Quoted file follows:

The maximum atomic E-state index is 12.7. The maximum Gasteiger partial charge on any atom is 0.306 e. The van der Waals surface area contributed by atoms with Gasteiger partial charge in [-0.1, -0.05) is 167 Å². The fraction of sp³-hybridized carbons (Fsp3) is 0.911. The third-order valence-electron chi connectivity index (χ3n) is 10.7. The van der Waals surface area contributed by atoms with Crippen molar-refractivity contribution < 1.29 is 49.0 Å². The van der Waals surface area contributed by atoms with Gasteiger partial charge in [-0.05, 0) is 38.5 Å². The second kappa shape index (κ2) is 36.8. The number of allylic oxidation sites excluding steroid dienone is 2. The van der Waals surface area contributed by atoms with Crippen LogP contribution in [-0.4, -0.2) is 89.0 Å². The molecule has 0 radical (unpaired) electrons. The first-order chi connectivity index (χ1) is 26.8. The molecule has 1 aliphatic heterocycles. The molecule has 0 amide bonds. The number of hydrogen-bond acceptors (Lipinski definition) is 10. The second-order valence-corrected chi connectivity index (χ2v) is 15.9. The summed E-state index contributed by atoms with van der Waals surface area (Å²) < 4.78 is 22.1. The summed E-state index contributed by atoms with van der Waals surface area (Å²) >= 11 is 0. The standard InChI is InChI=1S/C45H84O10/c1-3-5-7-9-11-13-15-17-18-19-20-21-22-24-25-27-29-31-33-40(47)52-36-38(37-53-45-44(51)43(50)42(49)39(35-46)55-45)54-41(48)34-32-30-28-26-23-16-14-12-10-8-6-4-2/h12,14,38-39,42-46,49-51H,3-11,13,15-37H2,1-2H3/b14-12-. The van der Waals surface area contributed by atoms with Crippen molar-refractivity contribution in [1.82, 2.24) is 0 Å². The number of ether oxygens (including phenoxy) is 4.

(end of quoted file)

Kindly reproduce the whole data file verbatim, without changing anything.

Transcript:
The maximum atomic E-state index is 12.7. The maximum Gasteiger partial charge on any atom is 0.306 e. The van der Waals surface area contributed by atoms with Gasteiger partial charge in [-0.1, -0.05) is 167 Å². The fraction of sp³-hybridized carbons (Fsp3) is 0.911. The third-order valence-electron chi connectivity index (χ3n) is 10.7. The van der Waals surface area contributed by atoms with Crippen molar-refractivity contribution < 1.29 is 49.0 Å². The van der Waals surface area contributed by atoms with Gasteiger partial charge in [-0.05, 0) is 38.5 Å². The second kappa shape index (κ2) is 36.8. The number of allylic oxidation sites excluding steroid dienone is 2. The van der Waals surface area contributed by atoms with Crippen LogP contribution in [-0.4, -0.2) is 89.0 Å². The molecule has 0 radical (unpaired) electrons. The first-order chi connectivity index (χ1) is 26.8. The molecule has 1 aliphatic heterocycles. The molecule has 0 amide bonds. The number of hydrogen-bond acceptors (Lipinski definition) is 10. The second-order valence-corrected chi connectivity index (χ2v) is 15.9. The summed E-state index contributed by atoms with van der Waals surface area (Å²) < 4.78 is 22.1. The summed E-state index contributed by atoms with van der Waals surface area (Å²) >= 11 is 0. The standard InChI is InChI=1S/C45H84O10/c1-3-5-7-9-11-13-15-17-18-19-20-21-22-24-25-27-29-31-33-40(47)52-36-38(37-53-45-44(51)43(50)42(49)39(35-46)55-45)54-41(48)34-32-30-28-26-23-16-14-12-10-8-6-4-2/h12,14,38-39,42-46,49-51H,3-11,13,15-37H2,1-2H3/b14-12-. The van der Waals surface area contributed by atoms with Crippen molar-refractivity contribution in [1.82, 2.24) is 0 Å². The number of ether oxygens (including phenoxy) is 4.